Eco town Case Study White Hill Bordon Whitehill Bordon is located in the south east of England – 46 miles from central London. The nearest big cities are Guildford to the north and Portsmouth to the south. The town has grown around the Ministry of Defence’s presence in the town. It is set in rolling countryside and it is about a 40 minute drive to the sea. A new national park is being established – the South Downs National Park – and Whitehill Bordon will serve as a gateway to it. Here is a map showing White Hills location. About the town
The town does not possess the historical features or distinctive characteristics associated with most small towns. In particular it has no recognisable town centre and relatively few community facilities. The eco-development presents an opportunity to achieve a number of objectives – meeting the clear need for better local facilities, helping the community to protect the natural environment and providing affordable and decent homes. Aims of national and local government The regeneration of the town is being led by a multi-agency partnership which is called the ‘Delivery Board’.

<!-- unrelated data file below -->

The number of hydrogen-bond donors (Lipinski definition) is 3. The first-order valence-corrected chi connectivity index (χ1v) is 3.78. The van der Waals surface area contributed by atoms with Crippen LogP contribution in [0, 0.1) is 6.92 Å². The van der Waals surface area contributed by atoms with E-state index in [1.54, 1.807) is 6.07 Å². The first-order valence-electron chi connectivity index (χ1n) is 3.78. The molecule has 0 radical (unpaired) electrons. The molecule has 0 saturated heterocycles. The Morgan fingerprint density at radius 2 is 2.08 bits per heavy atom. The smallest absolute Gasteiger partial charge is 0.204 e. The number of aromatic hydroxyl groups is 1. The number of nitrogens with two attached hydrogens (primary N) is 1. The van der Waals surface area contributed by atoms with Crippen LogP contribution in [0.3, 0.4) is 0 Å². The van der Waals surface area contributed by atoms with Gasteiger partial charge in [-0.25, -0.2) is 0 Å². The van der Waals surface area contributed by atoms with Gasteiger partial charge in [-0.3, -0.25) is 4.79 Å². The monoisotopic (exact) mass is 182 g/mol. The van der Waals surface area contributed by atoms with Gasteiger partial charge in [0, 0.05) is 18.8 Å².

This has just been set up and has representatives from the following organisations: East Hampshire District Council, Hampshire County Council, Whitehill Town Council, Whitehill Bordon Town Partnership, Ministry of Defence and the Homes and Communities Agency. The meetings will be held in public and will have an independent chairman. There will also be more opportunities for the community to influence the project. Anyone will be able to join new groups and they will discuss issues in the town and make recommendations to the Delivery Board. Around ? 10 million was given by the government.
The funding aims to provide: affordable housing and sustainable living. It will also provide carbon neutral developments and creative use of waste and high rates of recycling. Local employment is hopefully going to be provided and the locals will have a say in the development. Local services and schools will be built so less demand for use of cars. Benefits for the community The local community will gain a lot of perks from being an ecotown. These include free Wi-Fi in the town centre will enable communities to join together; Free loft insulation is given to householders to help save energy.
Over 50 green spaces around and within the town are identified to protect and enhance wildlife. A boardwalk, made from recycled materials is being built; also Eco-grants are available to local businesses to help reduce their carbon footprint. Finally the initiative hopes to create 5,500 jobs by 2028. Current news Whitehill Bordon is the only place in South East England where homeowners can get free loft and cavity wall insulation – which will help save money on fuel bills.